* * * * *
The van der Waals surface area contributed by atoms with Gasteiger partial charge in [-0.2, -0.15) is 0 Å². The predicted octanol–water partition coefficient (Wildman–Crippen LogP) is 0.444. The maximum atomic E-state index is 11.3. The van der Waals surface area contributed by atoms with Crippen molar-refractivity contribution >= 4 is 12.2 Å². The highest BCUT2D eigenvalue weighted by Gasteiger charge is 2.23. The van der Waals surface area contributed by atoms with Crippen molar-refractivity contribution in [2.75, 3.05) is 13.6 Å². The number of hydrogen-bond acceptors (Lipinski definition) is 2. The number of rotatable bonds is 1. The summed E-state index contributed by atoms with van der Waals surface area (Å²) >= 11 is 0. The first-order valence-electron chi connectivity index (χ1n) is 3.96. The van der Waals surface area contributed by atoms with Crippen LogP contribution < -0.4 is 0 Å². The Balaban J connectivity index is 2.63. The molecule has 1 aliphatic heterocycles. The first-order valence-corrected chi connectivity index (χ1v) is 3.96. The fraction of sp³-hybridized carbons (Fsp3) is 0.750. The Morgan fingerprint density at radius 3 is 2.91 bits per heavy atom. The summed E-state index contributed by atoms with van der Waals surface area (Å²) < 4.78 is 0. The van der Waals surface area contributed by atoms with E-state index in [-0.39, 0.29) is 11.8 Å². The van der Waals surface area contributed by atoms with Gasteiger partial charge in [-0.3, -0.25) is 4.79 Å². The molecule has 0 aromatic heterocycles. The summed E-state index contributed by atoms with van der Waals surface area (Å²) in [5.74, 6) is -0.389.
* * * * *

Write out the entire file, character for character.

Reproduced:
The van der Waals surface area contributed by atoms with Gasteiger partial charge in [-0.2, -0.15) is 0 Å². The predicted octanol–water partition coefficient (Wildman–Crippen LogP) is 0.444. The maximum atomic E-state index is 11.3. The van der Waals surface area contributed by atoms with Crippen molar-refractivity contribution >= 4 is 12.2 Å². The highest BCUT2D eigenvalue weighted by Gasteiger charge is 2.23. The van der Waals surface area contributed by atoms with Crippen molar-refractivity contribution in [2.75, 3.05) is 13.6 Å². The number of hydrogen-bond acceptors (Lipinski definition) is 2. The number of rotatable bonds is 1. The summed E-state index contributed by atoms with van der Waals surface area (Å²) >= 11 is 0. The first-order valence-electron chi connectivity index (χ1n) is 3.96. The van der Waals surface area contributed by atoms with Crippen LogP contribution < -0.4 is 0 Å². The Balaban J connectivity index is 2.63. The molecule has 1 aliphatic heterocycles. The first-order valence-corrected chi connectivity index (χ1v) is 3.96. The fraction of sp³-hybridized carbons (Fsp3) is 0.750. The Morgan fingerprint density at radius 3 is 2.91 bits per heavy atom. The summed E-state index contributed by atoms with van der Waals surface area (Å²) < 4.78 is 0. The van der Waals surface area contributed by atoms with E-state index in [-0.39, 0.29) is 11.8 Å². The van der Waals surface area contributed by atoms with Gasteiger partial charge in [-0.3, -0.25) is 4.79 Å². The molecule has 0 aromatic heterocycles. The summed E-state index contributed by atoms with van der Waals surface area (Å²) in [5.74, 6) is -0.389.